– I’ve learned that there’s more than one way to live your life, and that I need more than a comfy desk job and 10 vacation days (the typical American allowance) a year to be fulfilled and experience the world… and that I’m willing to sacrifice salary for more time. The only truly limited resource we have as humans is time -there’s always more money, there’s never more time.
– It is important to experience people and situations first-hand before passing judgment – especially if you watch mainstream American news and media. For example, this applies to the incorrect and biased propaganda promoted against Israel. In Thailand, it was the United States’ very positive stance on the (corrupt) former Prime Minister Yingluck.
– You are the ambassador of yourself, and how you treat other people is so much more than a passing interaction.
– Your passion needs you, and the world needs your passion. You have something to offer that no one else does, and it is up to you to find it, and find time for it. Maybe you can find it at your current job, maybe you can find time for it after work, and maybe you can’t. Hating your job or feeling unsatisfied or unfulfilled in your life is NOT better than taking a chance at doing more (even if you fail).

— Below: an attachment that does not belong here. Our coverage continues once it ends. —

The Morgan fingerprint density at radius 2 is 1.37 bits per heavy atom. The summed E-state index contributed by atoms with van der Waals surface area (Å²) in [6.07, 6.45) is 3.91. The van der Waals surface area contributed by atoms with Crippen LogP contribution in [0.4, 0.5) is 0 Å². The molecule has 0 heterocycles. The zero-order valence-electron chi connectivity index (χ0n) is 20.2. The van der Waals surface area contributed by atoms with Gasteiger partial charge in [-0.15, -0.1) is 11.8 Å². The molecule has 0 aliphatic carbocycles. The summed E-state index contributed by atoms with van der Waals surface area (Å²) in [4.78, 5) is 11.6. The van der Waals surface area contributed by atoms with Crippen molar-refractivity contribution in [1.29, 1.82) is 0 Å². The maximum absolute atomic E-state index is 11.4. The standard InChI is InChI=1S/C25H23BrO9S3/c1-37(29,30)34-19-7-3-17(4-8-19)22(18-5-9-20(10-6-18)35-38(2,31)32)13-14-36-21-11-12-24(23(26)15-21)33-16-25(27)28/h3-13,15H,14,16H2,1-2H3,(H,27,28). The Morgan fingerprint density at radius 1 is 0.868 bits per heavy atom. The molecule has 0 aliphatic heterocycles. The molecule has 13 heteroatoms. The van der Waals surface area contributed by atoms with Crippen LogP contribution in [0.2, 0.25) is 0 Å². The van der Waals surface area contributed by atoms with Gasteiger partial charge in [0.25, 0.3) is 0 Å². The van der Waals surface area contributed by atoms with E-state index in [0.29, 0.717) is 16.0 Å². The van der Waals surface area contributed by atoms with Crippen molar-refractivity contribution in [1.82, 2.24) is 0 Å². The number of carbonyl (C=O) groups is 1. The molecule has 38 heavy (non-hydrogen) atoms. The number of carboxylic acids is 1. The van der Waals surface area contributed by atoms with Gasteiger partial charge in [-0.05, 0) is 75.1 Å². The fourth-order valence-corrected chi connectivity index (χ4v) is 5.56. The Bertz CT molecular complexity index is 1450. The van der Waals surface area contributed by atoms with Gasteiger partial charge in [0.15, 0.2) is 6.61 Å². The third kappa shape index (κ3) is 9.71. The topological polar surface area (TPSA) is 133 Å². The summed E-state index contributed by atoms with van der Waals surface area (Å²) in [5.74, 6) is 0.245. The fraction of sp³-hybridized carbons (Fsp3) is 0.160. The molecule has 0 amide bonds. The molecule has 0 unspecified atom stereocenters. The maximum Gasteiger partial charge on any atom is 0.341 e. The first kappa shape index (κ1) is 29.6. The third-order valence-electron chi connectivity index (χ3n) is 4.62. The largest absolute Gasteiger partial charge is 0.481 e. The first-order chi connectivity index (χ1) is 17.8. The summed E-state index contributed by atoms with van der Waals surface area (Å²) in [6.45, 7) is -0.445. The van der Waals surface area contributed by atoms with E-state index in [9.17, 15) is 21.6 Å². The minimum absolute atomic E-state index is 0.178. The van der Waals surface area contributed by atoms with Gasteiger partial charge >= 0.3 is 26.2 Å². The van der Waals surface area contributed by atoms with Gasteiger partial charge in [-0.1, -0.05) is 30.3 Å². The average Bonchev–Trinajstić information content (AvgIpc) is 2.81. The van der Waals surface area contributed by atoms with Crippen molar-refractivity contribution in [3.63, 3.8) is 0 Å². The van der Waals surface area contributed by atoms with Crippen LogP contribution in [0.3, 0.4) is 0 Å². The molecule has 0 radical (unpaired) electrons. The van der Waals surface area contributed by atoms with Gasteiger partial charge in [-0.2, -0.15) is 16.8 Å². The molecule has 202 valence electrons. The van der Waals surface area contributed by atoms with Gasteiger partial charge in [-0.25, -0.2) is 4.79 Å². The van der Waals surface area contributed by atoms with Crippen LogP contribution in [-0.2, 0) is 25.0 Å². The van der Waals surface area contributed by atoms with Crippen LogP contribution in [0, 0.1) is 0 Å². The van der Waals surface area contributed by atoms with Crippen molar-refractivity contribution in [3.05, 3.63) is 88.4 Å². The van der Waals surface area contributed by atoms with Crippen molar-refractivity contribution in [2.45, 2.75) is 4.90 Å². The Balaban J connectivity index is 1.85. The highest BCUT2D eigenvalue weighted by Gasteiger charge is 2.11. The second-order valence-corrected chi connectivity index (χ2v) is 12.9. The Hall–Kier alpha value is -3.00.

With so much travel under your belt, were there any big highlights? Any downsides or unexpected complications?
Partaking in an important tradition of a culture that isn’t your own is the biggest highlight I can imagine – so celebrating Carnaval in Rio, Songkran in Thailand, and my first-ever Passover in Haifa.
For destination highlights, Schwedagan Paya (the Golden Temple) in Myanmar is one of those rare places that is significantly better in person – not only for the beauty of the temple but the welcoming kindness of the people. Another top highlight was when I biked through the Mekong Discovery Trail and stayed with villagers on a small river island in Cambodia. I was lucky enough to witness a family of rare pink river dolphins.